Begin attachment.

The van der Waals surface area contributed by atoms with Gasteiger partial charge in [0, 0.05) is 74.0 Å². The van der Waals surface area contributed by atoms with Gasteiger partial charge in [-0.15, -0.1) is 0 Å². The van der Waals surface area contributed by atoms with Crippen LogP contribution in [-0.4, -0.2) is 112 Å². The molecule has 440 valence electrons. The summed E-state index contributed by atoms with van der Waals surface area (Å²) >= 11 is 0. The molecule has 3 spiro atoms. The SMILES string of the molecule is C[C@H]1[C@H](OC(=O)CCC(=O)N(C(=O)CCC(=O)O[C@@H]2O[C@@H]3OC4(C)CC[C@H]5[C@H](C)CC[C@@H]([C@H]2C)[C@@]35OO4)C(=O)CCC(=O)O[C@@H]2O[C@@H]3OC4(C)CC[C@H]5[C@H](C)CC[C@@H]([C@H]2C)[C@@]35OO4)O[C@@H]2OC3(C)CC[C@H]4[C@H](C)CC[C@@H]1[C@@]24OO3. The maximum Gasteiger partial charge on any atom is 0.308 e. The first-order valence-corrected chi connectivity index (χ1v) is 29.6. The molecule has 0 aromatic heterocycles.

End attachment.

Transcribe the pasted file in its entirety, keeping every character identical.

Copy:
The van der Waals surface area contributed by atoms with Gasteiger partial charge in [0, 0.05) is 74.0 Å². The van der Waals surface area contributed by atoms with Gasteiger partial charge in [-0.15, -0.1) is 0 Å². The van der Waals surface area contributed by atoms with Crippen LogP contribution in [-0.4, -0.2) is 112 Å². The molecule has 440 valence electrons. The summed E-state index contributed by atoms with van der Waals surface area (Å²) >= 11 is 0. The molecule has 3 spiro atoms. The SMILES string of the molecule is C[C@H]1[C@H](OC(=O)CCC(=O)N(C(=O)CCC(=O)O[C@@H]2O[C@@H]3OC4(C)CC[C@H]5[C@H](C)CC[C@@H]([C@H]2C)[C@@]35OO4)C(=O)CCC(=O)O[C@@H]2O[C@@H]3OC4(C)CC[C@H]5[C@H](C)CC[C@@H]([C@H]2C)[C@@]35OO4)O[C@@H]2OC3(C)CC[C@H]4[C@H](C)CC[C@@H]1[C@@]24OO3. The maximum Gasteiger partial charge on any atom is 0.308 e. The first-order valence-corrected chi connectivity index (χ1v) is 29.6. The molecule has 0 aromatic heterocycles.